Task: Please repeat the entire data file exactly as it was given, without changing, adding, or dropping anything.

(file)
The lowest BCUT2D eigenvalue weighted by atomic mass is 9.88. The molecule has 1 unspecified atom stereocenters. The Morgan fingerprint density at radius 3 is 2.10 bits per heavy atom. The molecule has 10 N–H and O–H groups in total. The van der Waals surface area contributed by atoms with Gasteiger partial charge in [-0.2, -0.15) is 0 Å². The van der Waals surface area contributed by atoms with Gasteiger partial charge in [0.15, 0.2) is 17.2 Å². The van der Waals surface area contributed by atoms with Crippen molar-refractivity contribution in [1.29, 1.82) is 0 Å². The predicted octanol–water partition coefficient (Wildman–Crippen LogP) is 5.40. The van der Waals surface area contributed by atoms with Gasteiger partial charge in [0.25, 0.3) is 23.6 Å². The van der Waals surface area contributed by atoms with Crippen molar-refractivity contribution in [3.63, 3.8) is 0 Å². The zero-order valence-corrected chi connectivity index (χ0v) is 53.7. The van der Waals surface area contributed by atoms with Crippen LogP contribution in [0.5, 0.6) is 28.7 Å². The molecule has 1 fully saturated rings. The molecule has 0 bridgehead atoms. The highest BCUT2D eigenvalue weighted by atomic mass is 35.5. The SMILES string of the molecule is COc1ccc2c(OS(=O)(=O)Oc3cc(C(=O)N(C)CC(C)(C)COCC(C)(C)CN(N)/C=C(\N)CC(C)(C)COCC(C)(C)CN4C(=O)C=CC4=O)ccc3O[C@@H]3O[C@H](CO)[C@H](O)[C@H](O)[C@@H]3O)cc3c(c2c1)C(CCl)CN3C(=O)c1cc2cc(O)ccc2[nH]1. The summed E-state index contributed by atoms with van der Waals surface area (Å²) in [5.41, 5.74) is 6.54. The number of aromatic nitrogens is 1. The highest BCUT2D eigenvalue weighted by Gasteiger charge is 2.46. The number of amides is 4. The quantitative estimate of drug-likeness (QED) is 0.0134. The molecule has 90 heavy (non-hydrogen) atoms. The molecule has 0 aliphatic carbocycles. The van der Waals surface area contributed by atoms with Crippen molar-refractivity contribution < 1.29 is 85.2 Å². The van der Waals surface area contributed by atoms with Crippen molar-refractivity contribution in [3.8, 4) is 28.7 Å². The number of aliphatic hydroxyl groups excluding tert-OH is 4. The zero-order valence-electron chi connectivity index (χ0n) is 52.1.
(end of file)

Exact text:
The lowest BCUT2D eigenvalue weighted by atomic mass is 9.88. The molecule has 1 unspecified atom stereocenters. The Morgan fingerprint density at radius 3 is 2.10 bits per heavy atom. The molecule has 10 N–H and O–H groups in total. The van der Waals surface area contributed by atoms with Gasteiger partial charge in [-0.2, -0.15) is 0 Å². The van der Waals surface area contributed by atoms with Gasteiger partial charge in [0.15, 0.2) is 17.2 Å². The van der Waals surface area contributed by atoms with Crippen molar-refractivity contribution in [1.29, 1.82) is 0 Å². The predicted octanol–water partition coefficient (Wildman–Crippen LogP) is 5.40. The van der Waals surface area contributed by atoms with Gasteiger partial charge in [0.25, 0.3) is 23.6 Å². The van der Waals surface area contributed by atoms with Crippen molar-refractivity contribution in [3.63, 3.8) is 0 Å². The zero-order valence-corrected chi connectivity index (χ0v) is 53.7. The van der Waals surface area contributed by atoms with Crippen LogP contribution in [0.5, 0.6) is 28.7 Å². The molecule has 1 fully saturated rings. The molecule has 0 bridgehead atoms. The highest BCUT2D eigenvalue weighted by atomic mass is 35.5. The SMILES string of the molecule is COc1ccc2c(OS(=O)(=O)Oc3cc(C(=O)N(C)CC(C)(C)COCC(C)(C)CN(N)/C=C(\N)CC(C)(C)COCC(C)(C)CN4C(=O)C=CC4=O)ccc3O[C@@H]3O[C@H](CO)[C@H](O)[C@H](O)[C@@H]3O)cc3c(c2c1)C(CCl)CN3C(=O)c1cc2cc(O)ccc2[nH]1. The summed E-state index contributed by atoms with van der Waals surface area (Å²) in [5.41, 5.74) is 6.54. The number of aromatic nitrogens is 1. The highest BCUT2D eigenvalue weighted by Gasteiger charge is 2.46. The number of amides is 4. The quantitative estimate of drug-likeness (QED) is 0.0134. The molecule has 90 heavy (non-hydrogen) atoms. The molecule has 0 aliphatic carbocycles. The van der Waals surface area contributed by atoms with Crippen molar-refractivity contribution < 1.29 is 85.2 Å². The van der Waals surface area contributed by atoms with Crippen molar-refractivity contribution in [3.8, 4) is 28.7 Å². The number of aliphatic hydroxyl groups excluding tert-OH is 4. The zero-order valence-electron chi connectivity index (χ0n) is 52.1.